Global Supervenience and Identity Across Times and Worlds
Sider (Ted)
Source: Philosophy and Phenomenological Research 59 (1999): 913–937
Paper - Abstract

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Author's Abstract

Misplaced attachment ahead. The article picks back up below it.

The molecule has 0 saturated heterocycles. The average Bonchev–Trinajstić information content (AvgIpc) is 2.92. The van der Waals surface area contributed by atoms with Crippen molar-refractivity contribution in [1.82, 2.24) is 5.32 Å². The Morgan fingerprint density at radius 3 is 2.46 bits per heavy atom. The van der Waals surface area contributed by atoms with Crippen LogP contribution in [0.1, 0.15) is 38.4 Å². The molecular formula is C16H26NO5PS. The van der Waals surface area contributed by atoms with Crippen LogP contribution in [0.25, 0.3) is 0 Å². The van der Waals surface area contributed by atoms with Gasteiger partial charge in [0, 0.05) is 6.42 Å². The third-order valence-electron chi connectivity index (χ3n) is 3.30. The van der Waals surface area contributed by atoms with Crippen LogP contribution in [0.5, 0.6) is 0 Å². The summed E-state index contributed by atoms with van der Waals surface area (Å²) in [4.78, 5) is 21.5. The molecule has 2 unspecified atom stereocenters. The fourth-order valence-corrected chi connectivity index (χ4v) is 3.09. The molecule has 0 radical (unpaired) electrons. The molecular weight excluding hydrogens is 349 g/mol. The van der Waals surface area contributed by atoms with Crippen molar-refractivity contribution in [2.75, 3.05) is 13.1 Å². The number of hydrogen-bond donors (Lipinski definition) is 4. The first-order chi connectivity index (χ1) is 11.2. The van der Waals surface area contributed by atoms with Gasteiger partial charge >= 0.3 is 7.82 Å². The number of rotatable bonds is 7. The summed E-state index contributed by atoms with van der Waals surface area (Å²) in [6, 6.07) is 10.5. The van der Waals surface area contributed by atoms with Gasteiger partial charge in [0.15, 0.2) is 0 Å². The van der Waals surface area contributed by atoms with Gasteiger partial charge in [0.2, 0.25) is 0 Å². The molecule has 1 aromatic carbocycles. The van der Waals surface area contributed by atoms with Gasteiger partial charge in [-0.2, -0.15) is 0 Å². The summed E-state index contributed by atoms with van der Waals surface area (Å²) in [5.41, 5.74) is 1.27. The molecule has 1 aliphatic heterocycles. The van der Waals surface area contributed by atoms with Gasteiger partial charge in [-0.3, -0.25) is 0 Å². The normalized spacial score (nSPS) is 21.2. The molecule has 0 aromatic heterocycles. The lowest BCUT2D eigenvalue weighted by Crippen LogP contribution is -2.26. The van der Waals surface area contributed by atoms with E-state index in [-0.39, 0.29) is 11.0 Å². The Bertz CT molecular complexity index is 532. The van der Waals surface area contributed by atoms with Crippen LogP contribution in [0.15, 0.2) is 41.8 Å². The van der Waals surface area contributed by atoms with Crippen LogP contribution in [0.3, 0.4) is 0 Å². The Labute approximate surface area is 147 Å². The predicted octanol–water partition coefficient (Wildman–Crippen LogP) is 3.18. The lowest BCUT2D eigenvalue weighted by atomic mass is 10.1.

The existence and importance of supervenience1 principles for identity across times and worlds have been noted, but insufficient attention has been paid to their precise nature. Such attention is repaid with philosophical dividends. The issues in the formulation of the supervenience2 principles are two. The first involves the relevant variety of supervenience3: that variety is global, but there are in fact two versions of global supervenience4 that must be distinguished. The second involves the subject matter: the names "identity over time" and "identity across worlds" are misnomers, for in neither case is identity at issue. The philosophical dividends then follow. Nathan Salmon's argument that identity over time needs no "grounds" in matters of qualitative fact can be answered, as can an argument offered by many, that coincident objects (such as statues5 and lumps of clay) would require objectionably ungrounded differences in identities across times and worlds.


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